Woof. This one’s rather late, eh? It’s been an exceedingly busy last month or so for your ol’ pal Eldritch, which is a shame, because I’ve been dying to put my thoughts on Nekrogoblikon’s latest to print. This band – best described to the uninitiated as an amalgamation of Finnish and American strains of melodic death metal with a side of Finntroll eccentricities – has, for all its goblin gimmickry, transcended its shtick as a damn good metal act, effortlessly tying catchy kinetic rhythms with sticky Euro-folk hooks into a reliably infectious concoction. Of course, the uninitiated wouldn’t know this by listening to Welcome to Bonkers. A departure from the “songwriting first, gimmickry second” template the band had utilized prior, WtB sees the Nekroglobligimmick seeping down from surface level into the very roots of its foundation. The result is an adequate record that still feels like Nekrogoblikon, yet retains only a fraction of the former bite.
Make no mistake: despite its faults, Welcome to Bonkers is a fun record when taken at face value. The compositions have largely pivoted from the modern metal grooves of 2015’s Heavy Meta back to the swift melodeath drives of 2011’s Stench, yet retains the former’s sense of variety while exploring new territory altogether. From the way that “Row” delves into a big, lumbering chorus that smacks of Amon Amarth (after toying with Gorod-esque tech death in its introduction, of course) to the infectious chiptune melody that anchors “Dragons,” Bonkers sees Nekrogoblikon actively tinkering with their sound throughout. Nothing here is particularly revolutionary, but the record’s unpredictable nature makes for an especially swift forty-three minute escapade.
Oh, but if only it didn’t all feel so damned shallow. For all its quirks, Welcome to Bonkers rarely feels like it’s trying to engage beyond shoving its eccentricities in the listener’s face. Nekrogoblikon was always as blisteringly quick and effortlessly catchy as the best melodeath bands, gimmick or no; here, anything that isn’t as unique as a chiptune keyboard melody or a fun banjo line (“Killing Time (and Space)”) feels like weak connecting tissue comprised of generic, predictable rhythm guitar lines. This shortcoming is especially apparent in relatively gimmick-free fare such as “Mold” or “Dressed as Goblins,” which plug along as pale shadows of Nekrogoblikon’s former vigor. It should be noted that both of these tracks (as well as “Darkness”) feature the songs’ titles shouted repeatedly in obnoxious fashion, assumedly to facilitate nothing more than crowd participation, smart songwriting be damned.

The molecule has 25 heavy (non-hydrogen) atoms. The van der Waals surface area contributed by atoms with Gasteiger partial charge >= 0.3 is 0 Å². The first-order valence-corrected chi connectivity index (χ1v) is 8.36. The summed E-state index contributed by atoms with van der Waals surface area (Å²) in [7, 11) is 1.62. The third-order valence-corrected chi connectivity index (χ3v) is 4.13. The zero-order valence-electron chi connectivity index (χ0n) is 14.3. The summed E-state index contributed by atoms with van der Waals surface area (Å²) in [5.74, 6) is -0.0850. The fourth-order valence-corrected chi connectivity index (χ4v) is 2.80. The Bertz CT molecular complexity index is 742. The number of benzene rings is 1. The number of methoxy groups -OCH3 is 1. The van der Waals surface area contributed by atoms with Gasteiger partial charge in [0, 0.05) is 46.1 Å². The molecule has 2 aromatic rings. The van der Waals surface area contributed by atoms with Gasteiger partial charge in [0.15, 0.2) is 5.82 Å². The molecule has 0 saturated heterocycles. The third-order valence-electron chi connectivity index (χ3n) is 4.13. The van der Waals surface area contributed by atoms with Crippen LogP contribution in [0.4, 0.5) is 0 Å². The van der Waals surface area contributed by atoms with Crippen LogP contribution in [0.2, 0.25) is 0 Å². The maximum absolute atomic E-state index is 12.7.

As vexing as Welcome to Bonkers is as a complete package, there are highlights to be found for sure. The aforementioned “Dragons” is endearingly wonky, especially with the prevalent, bouncy Finntroll rhythms propelling its verses, and “The Skin Thief”’s breakneck pace shows that Nekrogoblikon can still write a ripper of a melodeath tune when they really set their mind to it. Unexpectedly stealing the spotlight is “The Magic Spider,” a delightfully weird combination of soft progressive rock, surf rock, and traditional steel pan music that never fails to elicit a chuckle from me with its unexpectedly aggressive calls of “C’mon! Let’s go! Spider!” I feel that Bonkers really needed more tracks like this to succeed; by throwing all of their weight into full-on goofiness, it’s probably the only track on the album where it feels like the band never once deals in half-measures.
Letting a month pass between Bonkers’ release and the completion of this review has allowed me to gauge the reaction of Nekrogoblikon’s fan-base to the record, and surprisingly enough, its reception has been nearly universally positive. The band’s core fans may be appeased by the sacrifice of substance in the name of quirkiness, but to Nekrogoblikon themselves, I will say this: I will support artists that don’t take themselves seriously, but not artists that don’t take their music seriously. I’m hoping that this doesn’t reveal itself to be the case for the band going forward, as Welcome to Bonkers manages to show flashes of brilliance, and I’d add its best songs to a list of Nekrogoblikon’s best cuts in a heartbeat. Yet while no one track is truly “bad,” three notable highlights does not a good record make, and the full product is not especially recommendable.